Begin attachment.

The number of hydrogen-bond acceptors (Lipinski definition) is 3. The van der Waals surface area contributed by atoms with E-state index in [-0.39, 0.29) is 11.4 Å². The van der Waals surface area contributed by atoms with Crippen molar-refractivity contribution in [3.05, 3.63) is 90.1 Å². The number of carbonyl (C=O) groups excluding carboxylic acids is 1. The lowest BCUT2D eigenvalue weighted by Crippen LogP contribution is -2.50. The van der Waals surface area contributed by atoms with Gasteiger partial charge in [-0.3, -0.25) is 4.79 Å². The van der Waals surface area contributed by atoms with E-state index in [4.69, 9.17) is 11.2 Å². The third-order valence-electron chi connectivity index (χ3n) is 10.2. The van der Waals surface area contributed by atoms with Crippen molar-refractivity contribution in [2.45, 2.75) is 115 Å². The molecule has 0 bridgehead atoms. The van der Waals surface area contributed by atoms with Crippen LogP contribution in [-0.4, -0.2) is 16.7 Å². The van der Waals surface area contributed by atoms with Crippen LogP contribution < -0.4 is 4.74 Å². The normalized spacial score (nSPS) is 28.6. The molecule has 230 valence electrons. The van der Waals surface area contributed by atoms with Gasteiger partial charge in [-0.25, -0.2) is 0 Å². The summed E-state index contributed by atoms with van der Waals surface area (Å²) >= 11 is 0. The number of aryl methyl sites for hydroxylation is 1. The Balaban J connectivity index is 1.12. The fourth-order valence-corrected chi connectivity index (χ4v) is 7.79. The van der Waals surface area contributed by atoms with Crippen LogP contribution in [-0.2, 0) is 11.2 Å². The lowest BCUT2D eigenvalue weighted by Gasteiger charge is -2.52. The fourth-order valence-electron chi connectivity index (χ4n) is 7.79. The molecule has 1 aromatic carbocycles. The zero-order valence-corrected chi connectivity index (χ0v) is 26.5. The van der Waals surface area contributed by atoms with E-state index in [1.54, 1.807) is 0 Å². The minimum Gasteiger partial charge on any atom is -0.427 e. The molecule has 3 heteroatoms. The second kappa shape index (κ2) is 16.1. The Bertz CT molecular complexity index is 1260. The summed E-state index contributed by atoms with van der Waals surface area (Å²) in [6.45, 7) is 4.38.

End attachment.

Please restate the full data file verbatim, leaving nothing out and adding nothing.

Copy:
The number of hydrogen-bond acceptors (Lipinski definition) is 3. The van der Waals surface area contributed by atoms with E-state index in [-0.39, 0.29) is 11.4 Å². The van der Waals surface area contributed by atoms with Crippen molar-refractivity contribution in [3.05, 3.63) is 90.1 Å². The number of carbonyl (C=O) groups excluding carboxylic acids is 1. The lowest BCUT2D eigenvalue weighted by Crippen LogP contribution is -2.50. The van der Waals surface area contributed by atoms with Gasteiger partial charge in [-0.3, -0.25) is 4.79 Å². The van der Waals surface area contributed by atoms with E-state index in [4.69, 9.17) is 11.2 Å². The third-order valence-electron chi connectivity index (χ3n) is 10.2. The van der Waals surface area contributed by atoms with Crippen molar-refractivity contribution in [2.45, 2.75) is 115 Å². The molecule has 0 bridgehead atoms. The van der Waals surface area contributed by atoms with Crippen LogP contribution in [-0.4, -0.2) is 16.7 Å². The van der Waals surface area contributed by atoms with Crippen LogP contribution < -0.4 is 4.74 Å². The normalized spacial score (nSPS) is 28.6. The molecule has 230 valence electrons. The van der Waals surface area contributed by atoms with Gasteiger partial charge in [-0.25, -0.2) is 0 Å². The summed E-state index contributed by atoms with van der Waals surface area (Å²) >= 11 is 0. The number of aryl methyl sites for hydroxylation is 1. The Balaban J connectivity index is 1.12. The fourth-order valence-corrected chi connectivity index (χ4v) is 7.79. The van der Waals surface area contributed by atoms with Crippen LogP contribution in [-0.2, 0) is 11.2 Å². The lowest BCUT2D eigenvalue weighted by Gasteiger charge is -2.52. The fourth-order valence-electron chi connectivity index (χ4n) is 7.79. The molecule has 1 aromatic carbocycles. The zero-order valence-corrected chi connectivity index (χ0v) is 26.5. The van der Waals surface area contributed by atoms with E-state index in [1.54, 1.807) is 0 Å². The minimum Gasteiger partial charge on any atom is -0.427 e. The molecule has 3 heteroatoms. The second kappa shape index (κ2) is 16.1. The Bertz CT molecular complexity index is 1260. The summed E-state index contributed by atoms with van der Waals surface area (Å²) in [6.45, 7) is 4.38.